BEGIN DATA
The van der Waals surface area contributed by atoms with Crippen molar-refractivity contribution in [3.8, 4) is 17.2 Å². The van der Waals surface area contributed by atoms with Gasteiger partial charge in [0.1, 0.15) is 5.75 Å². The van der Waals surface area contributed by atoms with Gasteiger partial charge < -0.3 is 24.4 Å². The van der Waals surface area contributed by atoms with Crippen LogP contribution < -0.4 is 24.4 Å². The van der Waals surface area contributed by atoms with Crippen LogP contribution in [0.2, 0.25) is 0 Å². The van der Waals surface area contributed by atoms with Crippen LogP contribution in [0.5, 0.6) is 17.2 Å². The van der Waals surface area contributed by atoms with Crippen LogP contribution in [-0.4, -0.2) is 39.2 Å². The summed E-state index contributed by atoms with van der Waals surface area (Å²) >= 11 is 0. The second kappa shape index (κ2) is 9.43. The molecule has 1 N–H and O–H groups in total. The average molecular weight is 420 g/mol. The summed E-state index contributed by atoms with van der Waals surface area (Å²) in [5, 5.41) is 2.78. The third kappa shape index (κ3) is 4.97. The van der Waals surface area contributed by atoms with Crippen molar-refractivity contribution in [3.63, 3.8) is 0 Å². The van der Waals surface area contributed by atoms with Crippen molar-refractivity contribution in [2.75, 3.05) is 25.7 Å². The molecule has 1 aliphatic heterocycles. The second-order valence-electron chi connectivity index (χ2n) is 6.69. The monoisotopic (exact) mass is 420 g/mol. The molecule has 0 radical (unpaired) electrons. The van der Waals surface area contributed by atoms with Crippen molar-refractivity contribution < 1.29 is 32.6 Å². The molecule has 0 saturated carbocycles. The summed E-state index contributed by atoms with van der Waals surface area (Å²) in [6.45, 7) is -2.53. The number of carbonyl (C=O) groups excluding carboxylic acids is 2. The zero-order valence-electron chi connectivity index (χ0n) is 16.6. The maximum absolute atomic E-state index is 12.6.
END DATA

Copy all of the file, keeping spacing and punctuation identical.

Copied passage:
The van der Waals surface area contributed by atoms with Crippen molar-refractivity contribution in [3.8, 4) is 17.2 Å². The van der Waals surface area contributed by atoms with Gasteiger partial charge in [0.1, 0.15) is 5.75 Å². The van der Waals surface area contributed by atoms with Gasteiger partial charge < -0.3 is 24.4 Å². The van der Waals surface area contributed by atoms with Crippen LogP contribution < -0.4 is 24.4 Å². The van der Waals surface area contributed by atoms with Crippen LogP contribution in [0.2, 0.25) is 0 Å². The van der Waals surface area contributed by atoms with Crippen LogP contribution in [0.5, 0.6) is 17.2 Å². The van der Waals surface area contributed by atoms with Crippen LogP contribution in [-0.4, -0.2) is 39.2 Å². The summed E-state index contributed by atoms with van der Waals surface area (Å²) >= 11 is 0. The second kappa shape index (κ2) is 9.43. The molecule has 1 N–H and O–H groups in total. The average molecular weight is 420 g/mol. The summed E-state index contributed by atoms with van der Waals surface area (Å²) in [5, 5.41) is 2.78. The third kappa shape index (κ3) is 4.97. The van der Waals surface area contributed by atoms with Crippen molar-refractivity contribution in [3.63, 3.8) is 0 Å². The van der Waals surface area contributed by atoms with Crippen molar-refractivity contribution in [2.75, 3.05) is 25.7 Å². The molecule has 1 aliphatic heterocycles. The second-order valence-electron chi connectivity index (χ2n) is 6.69. The monoisotopic (exact) mass is 420 g/mol. The molecule has 0 radical (unpaired) electrons. The van der Waals surface area contributed by atoms with Crippen molar-refractivity contribution < 1.29 is 32.6 Å². The molecule has 0 saturated carbocycles. The summed E-state index contributed by atoms with van der Waals surface area (Å²) in [6.45, 7) is -2.53. The number of carbonyl (C=O) groups excluding carboxylic acids is 2. The zero-order valence-electron chi connectivity index (χ0n) is 16.6. The maximum absolute atomic E-state index is 12.6.